The King of Fighters XIII Playtest: Newcomers welcome

By Kris . November 29, 2011 . 4:35pm

We have already covered a decent chunk of the final build of the King of Fighters XIII on Siliconera, so to avoid retreading old ground, I’m going to be writing about approaching the game from a novice perspective.

However, if you are already a King of Fighters fan and you can find an explanation of both the gameplay mechanics and some of the console-exclusive content here.

 

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To me, the King of Fighters series has always seemed somewhat impenetrable. The series has seventeen years of history behind it, tons of characters (both original and taken from SNK’s other franchises), and new, bizarrely-named game mechanics introduced and cut every year (at least until the four-year gap between KOF XI and XII). On top of it all, there’s a labyrinthine story that it seems only the die-hard fans know about that only applies to certain games in the series. Even KOF XII‘s attempts to return to the series’ roots felt intimidating, with its very demanding input requirements and lack of frills (there wasn’t much to the game outside of time attack) creating even more barriers to entry.

 

I’m happy to say that the King of Fighters XIII seems to be about opening up the series to a wider audience.

 

I think that it’s telling that (after the sparingly-animated Neo-Geo-style intro) the game opens on the option for “Tutorial” mode (it’s even assigned the number one). While generally, tutorials in fighters are somewhat hidden away, putting Arcade mode at the forefront, the fact that the tutorial was the first thing I saw meant that (unlike other fighters), I actually used it.

 

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The tutorial essentially was a cursory introduction to movement (including dodge rolls and hops), special attacks, attack cancelling, and the use of the various onscreen gauges (see our article here for more information). While it wasn’t nearly as comprehensive as “The Beginner’s Incomplete Guide to KOF” (which I highly recommend if you’re just starting out), by the end of the two tutorials, I felt as though I was ready for battle. It’s one thing to simply know how to perform a two-super-bar (while in Hyperdrive mode) consuming Neo Max attack, but it’s another to be able to know how to cancel a Desperation Move (think Street Fighter‘s super attacks) into one reliably. Having the basic mechanics laid out in front of me before I engaged the game proper helped ease me into combat, despite my lack of KOF experience.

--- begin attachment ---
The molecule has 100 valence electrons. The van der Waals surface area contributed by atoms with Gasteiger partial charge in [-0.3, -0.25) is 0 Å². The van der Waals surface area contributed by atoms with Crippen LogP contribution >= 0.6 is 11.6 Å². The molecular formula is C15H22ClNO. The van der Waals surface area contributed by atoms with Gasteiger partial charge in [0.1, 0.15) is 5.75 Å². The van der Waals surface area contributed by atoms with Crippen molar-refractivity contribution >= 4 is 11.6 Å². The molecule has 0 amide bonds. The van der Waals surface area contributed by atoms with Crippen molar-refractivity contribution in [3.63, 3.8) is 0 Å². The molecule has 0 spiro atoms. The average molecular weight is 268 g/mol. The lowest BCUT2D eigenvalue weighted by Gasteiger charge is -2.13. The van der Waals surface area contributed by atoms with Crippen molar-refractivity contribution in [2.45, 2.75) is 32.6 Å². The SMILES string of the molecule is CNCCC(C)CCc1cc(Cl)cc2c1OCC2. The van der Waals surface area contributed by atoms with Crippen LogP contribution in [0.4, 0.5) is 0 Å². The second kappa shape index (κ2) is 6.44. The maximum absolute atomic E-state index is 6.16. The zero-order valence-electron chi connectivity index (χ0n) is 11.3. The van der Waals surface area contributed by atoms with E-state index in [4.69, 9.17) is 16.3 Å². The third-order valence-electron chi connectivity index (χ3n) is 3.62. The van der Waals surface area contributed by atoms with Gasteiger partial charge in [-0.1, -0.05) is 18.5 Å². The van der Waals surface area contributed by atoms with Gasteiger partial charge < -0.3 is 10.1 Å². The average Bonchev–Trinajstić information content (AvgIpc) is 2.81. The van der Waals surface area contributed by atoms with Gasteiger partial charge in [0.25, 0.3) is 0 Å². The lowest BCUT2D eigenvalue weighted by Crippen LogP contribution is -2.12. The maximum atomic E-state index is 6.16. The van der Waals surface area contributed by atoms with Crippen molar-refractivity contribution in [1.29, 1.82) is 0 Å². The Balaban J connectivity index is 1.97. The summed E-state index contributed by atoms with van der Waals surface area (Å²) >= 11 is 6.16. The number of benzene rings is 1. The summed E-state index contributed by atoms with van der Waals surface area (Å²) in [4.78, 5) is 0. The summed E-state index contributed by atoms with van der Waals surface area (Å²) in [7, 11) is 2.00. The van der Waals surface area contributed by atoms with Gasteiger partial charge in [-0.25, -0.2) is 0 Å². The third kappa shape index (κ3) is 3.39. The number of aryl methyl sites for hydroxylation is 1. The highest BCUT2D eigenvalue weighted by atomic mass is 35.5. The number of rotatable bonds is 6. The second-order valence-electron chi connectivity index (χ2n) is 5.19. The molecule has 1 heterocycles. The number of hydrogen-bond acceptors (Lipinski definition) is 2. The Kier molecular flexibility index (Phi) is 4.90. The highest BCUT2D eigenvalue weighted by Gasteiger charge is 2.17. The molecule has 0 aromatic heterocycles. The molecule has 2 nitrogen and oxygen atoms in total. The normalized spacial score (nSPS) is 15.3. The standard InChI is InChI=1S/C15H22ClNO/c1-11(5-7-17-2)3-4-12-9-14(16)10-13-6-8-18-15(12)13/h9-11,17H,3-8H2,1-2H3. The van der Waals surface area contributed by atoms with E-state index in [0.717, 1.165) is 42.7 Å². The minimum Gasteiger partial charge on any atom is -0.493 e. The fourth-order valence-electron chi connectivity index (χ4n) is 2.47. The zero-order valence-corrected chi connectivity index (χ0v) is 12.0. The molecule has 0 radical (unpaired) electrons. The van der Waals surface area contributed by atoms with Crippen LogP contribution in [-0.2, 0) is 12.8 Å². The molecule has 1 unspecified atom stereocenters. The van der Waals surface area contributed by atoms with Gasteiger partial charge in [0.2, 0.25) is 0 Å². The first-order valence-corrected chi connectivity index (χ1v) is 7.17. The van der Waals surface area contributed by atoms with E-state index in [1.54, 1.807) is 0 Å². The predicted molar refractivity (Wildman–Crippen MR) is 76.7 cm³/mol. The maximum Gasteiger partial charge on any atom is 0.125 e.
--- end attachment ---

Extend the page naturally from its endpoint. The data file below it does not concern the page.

As I started arcade mode, I discovered even more mechanics designed to make KOF XIII more accessible to new players. For one thing, before each fight, the two opposing characters will exchange a little bit of (unspoken) dialogue. While it’s pretty typical “Grr, let’s fight!” stuff, these help establish your characters’ personalities. If nothing else, it makes it easier to care about characters who might otherwise remain somewhat mysterious.

 

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While you’re fighting in either Arcade or Story mode, a message containing a “Target Action,” (generally something like “perform three backwards or forward dodge rolls” or “hit the enemy with a Desperation Move”) will appear onscreen just above the player’s health bar. Each successful completion fills 50-100% of the Hyperdrive and Super meters. While purists may cringe at the idea that arbitrary tasks can result in a speedy increase of the super meter, as a fledgling player, I found myself grateful that using a couple of dodge rolls and jumps could get me out of a jam by allowing me the opportunity to use a Desperation Move. While you aren’t given Target Actions on boss (and miniboss) fights, they’re certainly helpful in getting to them without seeing the continue screen.

 

Speaking of the continue screen, if you are defeated in arcade mode, you have the option to retry the battle with one of three advantages. You can start with maxed out Hyperdrive and Super gauges, fight with improved attack and defense, or even have the enemy start the match with 75% of their health gone. Needless to say, this is very helpful against the boss characters, who, while not as cheap as some of the other bosses in the series, will not hesitate to kill you in incredibly frustrating ways. Drop them down to 25% health, and your problems will melt away.

 

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After a few runs through Arcade mode, I decided to approach the Story mode, a first for the series. While I appreciated the fact that SNK made some effort toward making the series’ narrative a bit more accessible, it’s kind of frustrating. The King of Fighters XIII’s plot arc started in 2003, and the game seems to expect that you know what happened and who the previous boss characters were. Also, a number of scenes in story mode are technically cutscenes despite their visual-novel-style presentation, so if you try to advance the slow-moving dialogue, you’ll skip them entirely. While this isn’t a huge problem because you can go back to the skipped scenes afterwards, it’s just an example of how arbitrarily frustrating that the story mode can be.